I am delighted to introduce a new series today from Dr. Richard T. Hughes, Distinguished Professor of Religion and Director of the Sider Institute for Anabaptist, Pietist, and Wesleyan Studies at Messiah College. Tom spoke with Richard at the Forgiveness Conference at Elizabethtown College this past September, and he agreed to contribute this guest series for the New Year to offer advice to students or young faculty at the beginning of their academic careers. Some of the posts in this series, including the one below, are adapted from his book, The Vocation of a Christian Scholar: How Christian Faith Can Sustain the Life of the Mind (Grand Rapids: Eerdmans, 2005).
Thank you, Dr. Hughes! ~ Mike
I have a confession to make.
I am not nearly so concerned to produce “Christian scholarship” as I am to make certain that I function as a scholar who is also a Christian, and a Christian who is also a scholar, whose scholarship is informed by my Christian commitments and whose Christian faith is enhanced by serious scholarship.
Serving as a “Christian Scholar”
In fact, it is not always clear to me what might qualify as “Christian scholarship.” But it is clear to me what it means to serve as a “Christian scholar.”
Professor Paul Griffiths of the University of Chicago Divinity School 1 once remarked that
[O]ne is a Christian scholar if one understands one’s work to be based upon and framed by and always in the service of one’s identity as a Christian.
In the same vein, Madeleine L’Engle once told a student who wished to become a “Christian writer” that
[I]f she is truly and deeply a Christian, what she writes is going to be Christian, whether she mentions Jesus or not. And if she is not, in the most profound sense, Christian, then what she writes is not going to be Christian, no matter how many times she invokes the name of the Lord.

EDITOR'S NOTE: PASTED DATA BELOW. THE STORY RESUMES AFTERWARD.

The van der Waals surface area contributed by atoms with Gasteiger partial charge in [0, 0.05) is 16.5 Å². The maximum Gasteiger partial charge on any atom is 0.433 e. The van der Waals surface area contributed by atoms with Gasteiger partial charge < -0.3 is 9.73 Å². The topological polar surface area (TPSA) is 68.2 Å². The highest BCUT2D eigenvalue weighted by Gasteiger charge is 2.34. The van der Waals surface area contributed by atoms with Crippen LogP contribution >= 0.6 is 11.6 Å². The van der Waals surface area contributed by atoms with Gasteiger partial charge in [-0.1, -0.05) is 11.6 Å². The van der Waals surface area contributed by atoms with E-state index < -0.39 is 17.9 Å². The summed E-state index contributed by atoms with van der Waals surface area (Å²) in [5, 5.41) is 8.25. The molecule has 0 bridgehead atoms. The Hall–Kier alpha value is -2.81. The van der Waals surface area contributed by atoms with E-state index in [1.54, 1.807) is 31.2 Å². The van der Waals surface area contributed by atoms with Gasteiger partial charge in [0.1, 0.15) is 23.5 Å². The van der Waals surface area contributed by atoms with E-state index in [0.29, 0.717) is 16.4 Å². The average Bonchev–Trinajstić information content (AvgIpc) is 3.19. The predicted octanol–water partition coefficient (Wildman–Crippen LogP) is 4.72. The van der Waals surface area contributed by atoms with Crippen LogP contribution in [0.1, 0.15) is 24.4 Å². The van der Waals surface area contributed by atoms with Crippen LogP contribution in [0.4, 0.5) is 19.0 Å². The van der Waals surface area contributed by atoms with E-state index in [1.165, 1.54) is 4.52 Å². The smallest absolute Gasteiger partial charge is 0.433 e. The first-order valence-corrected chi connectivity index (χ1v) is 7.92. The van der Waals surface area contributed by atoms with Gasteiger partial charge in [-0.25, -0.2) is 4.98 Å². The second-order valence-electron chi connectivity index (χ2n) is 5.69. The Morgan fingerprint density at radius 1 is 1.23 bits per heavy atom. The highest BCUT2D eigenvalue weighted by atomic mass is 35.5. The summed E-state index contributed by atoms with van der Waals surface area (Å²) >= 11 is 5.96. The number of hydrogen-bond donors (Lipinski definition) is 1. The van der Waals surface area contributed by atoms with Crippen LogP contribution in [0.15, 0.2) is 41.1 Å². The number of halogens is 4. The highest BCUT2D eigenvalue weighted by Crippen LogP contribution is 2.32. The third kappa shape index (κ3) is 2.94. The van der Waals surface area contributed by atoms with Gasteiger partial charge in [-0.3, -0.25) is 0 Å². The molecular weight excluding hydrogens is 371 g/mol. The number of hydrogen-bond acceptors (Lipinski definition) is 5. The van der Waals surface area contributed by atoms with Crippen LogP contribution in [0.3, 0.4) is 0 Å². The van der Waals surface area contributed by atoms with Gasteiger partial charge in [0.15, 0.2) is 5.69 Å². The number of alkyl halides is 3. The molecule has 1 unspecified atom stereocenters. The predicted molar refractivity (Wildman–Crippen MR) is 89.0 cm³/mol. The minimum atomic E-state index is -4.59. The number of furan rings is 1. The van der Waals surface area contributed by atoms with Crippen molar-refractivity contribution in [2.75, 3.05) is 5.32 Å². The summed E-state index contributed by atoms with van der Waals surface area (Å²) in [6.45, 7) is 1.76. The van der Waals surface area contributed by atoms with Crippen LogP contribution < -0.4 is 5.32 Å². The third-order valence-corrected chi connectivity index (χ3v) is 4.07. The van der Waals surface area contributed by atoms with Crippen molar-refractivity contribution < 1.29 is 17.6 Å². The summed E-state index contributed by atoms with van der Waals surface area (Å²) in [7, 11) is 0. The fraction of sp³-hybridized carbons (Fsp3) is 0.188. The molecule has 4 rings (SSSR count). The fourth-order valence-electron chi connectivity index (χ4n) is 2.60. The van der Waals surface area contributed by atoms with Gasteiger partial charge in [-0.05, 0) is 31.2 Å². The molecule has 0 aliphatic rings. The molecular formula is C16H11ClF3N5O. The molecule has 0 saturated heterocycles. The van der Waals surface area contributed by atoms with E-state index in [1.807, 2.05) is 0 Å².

The fundamental question implicit in both these quotes is that of vocation, for the question of vocation is finally a question of who we are, really, deep down inside—the point at which we find our deepest meaning, our deepest gladness, and our deepest joy.
And for this reason, the question of the vocation of the Christian scholar always takes precedence over the question of Christian scholarship.
The Paradox of the Christian Scholar
The question of vocation is simply this: do we have an identity that stands at the core of our being, an identity that informs every other aspect of our lives and around which every other aspect of our lives can be integrated?
But in the case of Christian scholars, the task of realizing our vocation is never easy, for those of us who are both Christians and scholars will inevitably live in the midst of a deep and inescapable paradox.
As Christians, we are committed to a highly particularistic tradition. Yet, as scholars, we are also committed to a radical search for truth that simultaneously embraces particularity and ambiguity, knowing and not knowing, affirmation and investigation.
We are called to honor our Christian faith, but we are also called to take seriously the diversity of perspectives that abound in the modern academy.
It is not our job to trump those perspectives with our Christian convictions. Instead, we are called to engage those perspectives, really engage them, and bring them into dialogue with the Christian faith.
It seems obvious, then, that if we seek to integrate every aspect of our lives around a core identity that stands at the center of our self-understanding, that core identity must itself be framed by a paradoxical vision. To make this point another way, the vocation of the Christian scholar must itself be built on paradox, simply because we cannot escape the paradox that frames our work and our calling.
The Paradox of the Gospel
The truth is, the Christian scholar can find the basis for a paradoxical self-understanding very near at hand since the notion of paradox stands at the core of the Christian message.
We find paradox, for example, in the idea of the incarnation—the infinite God of the universe who takes on the form of human flesh and who enters this world amidst cows and pigs in a lowly manger.
And paradox literally defines the gospel—we are inescapably sinners from first to last, but at the very same time, God calls us righteous, leading Luther to exclaim, simul justus et peccator!—“simultaneously justified and a sinner.”
And the notion of paradox runs through virtually all the teachings of Jesus. We must lose ourselves to find ourselves, he says. We must die in order to live. And we can only be first by being last.
And so I close this brief reflection with a question:
How can you, the reader, tap into the Christian gospel to frame your own sense of vocation, and can you do so in ways that are faithful to the gospel, on the one hand, and faithful to your calling as a scholar, on the other?